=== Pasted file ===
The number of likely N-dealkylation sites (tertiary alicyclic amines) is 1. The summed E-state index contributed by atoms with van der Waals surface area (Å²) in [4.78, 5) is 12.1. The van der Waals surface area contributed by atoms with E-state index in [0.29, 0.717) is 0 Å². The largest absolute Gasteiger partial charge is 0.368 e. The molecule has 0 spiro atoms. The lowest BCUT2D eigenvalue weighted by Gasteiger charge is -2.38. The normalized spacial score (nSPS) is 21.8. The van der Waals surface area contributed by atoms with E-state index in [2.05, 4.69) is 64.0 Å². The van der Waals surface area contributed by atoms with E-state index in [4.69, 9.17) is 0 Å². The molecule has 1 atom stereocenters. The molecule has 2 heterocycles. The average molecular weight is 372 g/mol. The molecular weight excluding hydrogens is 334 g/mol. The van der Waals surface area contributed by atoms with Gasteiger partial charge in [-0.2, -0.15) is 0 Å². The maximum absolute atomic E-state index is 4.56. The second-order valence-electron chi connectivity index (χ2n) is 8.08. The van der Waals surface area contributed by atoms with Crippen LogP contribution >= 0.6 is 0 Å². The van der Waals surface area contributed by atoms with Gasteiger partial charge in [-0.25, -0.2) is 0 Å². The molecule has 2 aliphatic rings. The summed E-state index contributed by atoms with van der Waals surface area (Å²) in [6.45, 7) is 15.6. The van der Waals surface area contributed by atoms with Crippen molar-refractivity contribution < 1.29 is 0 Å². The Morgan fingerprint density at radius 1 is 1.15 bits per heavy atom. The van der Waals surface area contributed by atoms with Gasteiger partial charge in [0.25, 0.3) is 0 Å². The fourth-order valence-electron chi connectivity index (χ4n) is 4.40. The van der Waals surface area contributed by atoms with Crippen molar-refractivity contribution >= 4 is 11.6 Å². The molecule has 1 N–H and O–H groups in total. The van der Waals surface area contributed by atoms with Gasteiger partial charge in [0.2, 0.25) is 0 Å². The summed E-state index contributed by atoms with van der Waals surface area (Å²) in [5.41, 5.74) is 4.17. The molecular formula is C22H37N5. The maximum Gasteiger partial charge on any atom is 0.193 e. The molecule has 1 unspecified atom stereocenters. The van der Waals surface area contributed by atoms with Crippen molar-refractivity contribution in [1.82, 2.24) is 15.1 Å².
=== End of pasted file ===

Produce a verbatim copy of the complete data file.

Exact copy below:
The number of likely N-dealkylation sites (tertiary alicyclic amines) is 1. The summed E-state index contributed by atoms with van der Waals surface area (Å²) in [4.78, 5) is 12.1. The van der Waals surface area contributed by atoms with E-state index in [0.29, 0.717) is 0 Å². The largest absolute Gasteiger partial charge is 0.368 e. The molecule has 0 spiro atoms. The lowest BCUT2D eigenvalue weighted by Gasteiger charge is -2.38. The normalized spacial score (nSPS) is 21.8. The van der Waals surface area contributed by atoms with E-state index in [2.05, 4.69) is 64.0 Å². The van der Waals surface area contributed by atoms with E-state index in [4.69, 9.17) is 0 Å². The molecule has 1 atom stereocenters. The molecule has 2 heterocycles. The average molecular weight is 372 g/mol. The molecular weight excluding hydrogens is 334 g/mol. The van der Waals surface area contributed by atoms with Gasteiger partial charge in [-0.2, -0.15) is 0 Å². The maximum absolute atomic E-state index is 4.56. The second-order valence-electron chi connectivity index (χ2n) is 8.08. The van der Waals surface area contributed by atoms with Crippen LogP contribution >= 0.6 is 0 Å². The van der Waals surface area contributed by atoms with Gasteiger partial charge in [-0.25, -0.2) is 0 Å². The molecule has 2 aliphatic rings. The summed E-state index contributed by atoms with van der Waals surface area (Å²) in [6.45, 7) is 15.6. The van der Waals surface area contributed by atoms with Crippen molar-refractivity contribution < 1.29 is 0 Å². The Morgan fingerprint density at radius 1 is 1.15 bits per heavy atom. The van der Waals surface area contributed by atoms with Gasteiger partial charge in [0.25, 0.3) is 0 Å². The fourth-order valence-electron chi connectivity index (χ4n) is 4.40. The van der Waals surface area contributed by atoms with Crippen molar-refractivity contribution >= 4 is 11.6 Å². The molecule has 1 N–H and O–H groups in total. The van der Waals surface area contributed by atoms with Gasteiger partial charge in [0.2, 0.25) is 0 Å². The summed E-state index contributed by atoms with van der Waals surface area (Å²) in [5.41, 5.74) is 4.17. The molecular formula is C22H37N5. The maximum Gasteiger partial charge on any atom is 0.193 e. The molecule has 1 unspecified atom stereocenters. The van der Waals surface area contributed by atoms with Crippen molar-refractivity contribution in [1.82, 2.24) is 15.1 Å².